In his memoir, Die Young with Me, Rob Rufus tells the story of his battle with teenage cancer to his growth into a punk rock star. Today we get to share a Q&A with Rob Rufus and the trailer for his book:
I think that deep down everyone wants their story to be told – to be able to retroactively give meaning to their lives. But for me, it may have felt more pressing. I knew that my life had been abnormal, and abnormal is always interesting, for better or for worse. So I guess I reached a point where I realized that the only difference between wanting to write a book and trying to write a book was to do it. So I did.
How would you describe Die Young With Me in 140 characters?
Ha! Ok, I suck at twitter, but here it goes: It’s a book about cancer, drugs, and rocknroll – a mix between The Fault In Our Stars and Almost Famous, if directed by Quentin Tarantino.
What did you find most challenging while writing? What did you find most enjoyable (or cathartic)?
For me, the most challenging thing is brevity – its a battle to try and say what I want to say in a way that the reader won’t get bored as hell. I’d say the most enjoying part of writing is coming up with a good line of self-deprecation. Any writer who can’t joke on themself has their tweed jacket buttoned one button too tight.
How much of a role has music played in your journey? Are there any albums/artists/songs that have been vital to you?
Music is key to everything I do. It has contributed to my love of words as much, or more, than literature. It got me into the life of an artist and activated my creativity. Too many artists and albums have been, and continue to be, vital for me. Music is vital for everything. I have three stereos and two turntables in my house, and my record collection is insured for more money than my car, ha-ha. I’ll leave it at that.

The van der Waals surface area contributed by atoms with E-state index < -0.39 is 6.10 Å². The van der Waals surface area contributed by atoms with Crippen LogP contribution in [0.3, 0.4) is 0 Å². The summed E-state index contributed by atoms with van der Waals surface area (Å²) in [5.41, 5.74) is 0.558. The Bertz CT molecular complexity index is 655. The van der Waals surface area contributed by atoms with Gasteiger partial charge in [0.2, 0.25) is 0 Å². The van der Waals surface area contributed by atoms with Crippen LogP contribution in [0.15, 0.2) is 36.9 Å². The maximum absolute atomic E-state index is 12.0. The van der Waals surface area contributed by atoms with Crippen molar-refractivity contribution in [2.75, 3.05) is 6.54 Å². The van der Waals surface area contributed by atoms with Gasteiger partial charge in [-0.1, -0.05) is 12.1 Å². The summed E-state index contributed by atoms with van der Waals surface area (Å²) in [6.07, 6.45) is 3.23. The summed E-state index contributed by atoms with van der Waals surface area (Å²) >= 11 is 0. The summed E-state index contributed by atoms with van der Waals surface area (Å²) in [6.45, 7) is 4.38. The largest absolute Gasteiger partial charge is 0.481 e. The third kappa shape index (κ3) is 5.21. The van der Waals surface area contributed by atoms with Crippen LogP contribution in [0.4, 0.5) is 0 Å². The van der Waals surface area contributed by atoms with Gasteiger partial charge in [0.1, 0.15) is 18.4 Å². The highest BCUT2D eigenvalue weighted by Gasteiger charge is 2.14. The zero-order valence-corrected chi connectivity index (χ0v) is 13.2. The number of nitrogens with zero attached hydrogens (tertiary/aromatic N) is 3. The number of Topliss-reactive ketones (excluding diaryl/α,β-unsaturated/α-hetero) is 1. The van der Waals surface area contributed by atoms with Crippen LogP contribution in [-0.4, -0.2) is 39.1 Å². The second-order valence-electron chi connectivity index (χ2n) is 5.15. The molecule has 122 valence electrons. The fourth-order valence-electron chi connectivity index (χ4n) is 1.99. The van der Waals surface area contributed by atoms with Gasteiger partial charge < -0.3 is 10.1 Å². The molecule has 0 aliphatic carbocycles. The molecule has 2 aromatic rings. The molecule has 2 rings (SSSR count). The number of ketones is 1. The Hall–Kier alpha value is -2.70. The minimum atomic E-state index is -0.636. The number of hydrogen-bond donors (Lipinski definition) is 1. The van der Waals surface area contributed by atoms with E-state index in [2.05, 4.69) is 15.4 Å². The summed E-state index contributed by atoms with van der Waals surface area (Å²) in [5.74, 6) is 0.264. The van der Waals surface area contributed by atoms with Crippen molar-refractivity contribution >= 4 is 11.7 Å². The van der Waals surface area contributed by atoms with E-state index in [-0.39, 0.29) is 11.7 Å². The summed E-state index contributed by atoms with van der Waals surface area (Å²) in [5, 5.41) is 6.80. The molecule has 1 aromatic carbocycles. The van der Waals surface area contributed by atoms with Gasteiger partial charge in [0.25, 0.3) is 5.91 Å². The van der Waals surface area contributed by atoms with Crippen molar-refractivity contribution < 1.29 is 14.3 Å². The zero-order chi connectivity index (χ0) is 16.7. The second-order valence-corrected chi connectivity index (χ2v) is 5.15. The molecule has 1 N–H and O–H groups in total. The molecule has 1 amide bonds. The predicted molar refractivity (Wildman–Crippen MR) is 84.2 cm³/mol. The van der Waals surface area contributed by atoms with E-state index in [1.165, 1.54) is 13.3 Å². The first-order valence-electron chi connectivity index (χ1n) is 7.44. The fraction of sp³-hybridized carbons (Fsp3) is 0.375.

What do you hope readers will take away from reading Die Young With Me?
I hope that, for readers affected by cancer and readers who grew up out of step, my book will serve as an act of solidarity, a validation of our shared experiences. For everyone else, my hope is that DYWM helps readers understand the true nature of the cancer experience and gain more empathy.
Teenage cancer is all over popular culture, but it’s white-washed to be palatable for mainstream audiences. I feel like “toning it down” is a disservice to the topic, and the reader as well. My goal was to write about teenage cancer in a vivid, brutally honest way. I wanted to write about teenage cancer in a way that was Rated R. Because cancer isn’t family friendly, and a book about cancer shouldn’t be either.
About the Book: In the tradition of John Green’s The Fault in Our Stars and Me and Earl and the Dying Girl comes the incredibly moving true story of a teenager diagnosed with cancer and how music was the one thing that helped him get through his darkest days.
Punk’s not dead in rural West Virginia. In fact, it blares constantly from the basement of Rob and Nat Rufus—identical twin brothers with spiked hair, black leather jackets, and the most kick-ass record collection in Appalachia. To them, school (and pretty much everything else) sucks. But what can you expect when you’re the only punks in town?
When the brothers start their own band, their lives begin to change: they meet friends, they attract girls, and they finally get invited to join a national tour and get out of their rat box little town.
But their plans are cut short when Rob is diagnosed with a rare form of cancer that has already progressed to Stage Four. Not only are his dreams of punk rock stardom completely shredded, there is a very real threat that this is one battle that can’t be won.
While Rob suffers through nightmarish treatments and debilitating surgery, Nat continues on their band’s road to success alone. But as Rob’s life diverges from his brother’s, he learns to find strength within himself and through his music. Die Young With Me is a raw, honest account of a brave teen’s fight with cancer and the many ways music helped him cope through his recovery.
About the Author: Rob Rufus is a musician and writer living in Nashville. His band, Blacklist Royals, has released two full-length albums and played in sixteen countries over the past five years. Rob has written articles for Modern Drummer, Amp Magazine, Digital Tour Bus, and many music sites. Rob also works closely with the cancer community, including the Lance Armstrong Foundation, Stupid Cancer Podcast (the largest advocacy/support organization worldwide for teens with cancer), and Make-A-Wish Foundation. You can find him online at robrufus.net, on Twitter @rob_rufus, and Instagram @dieyoungwithme_official.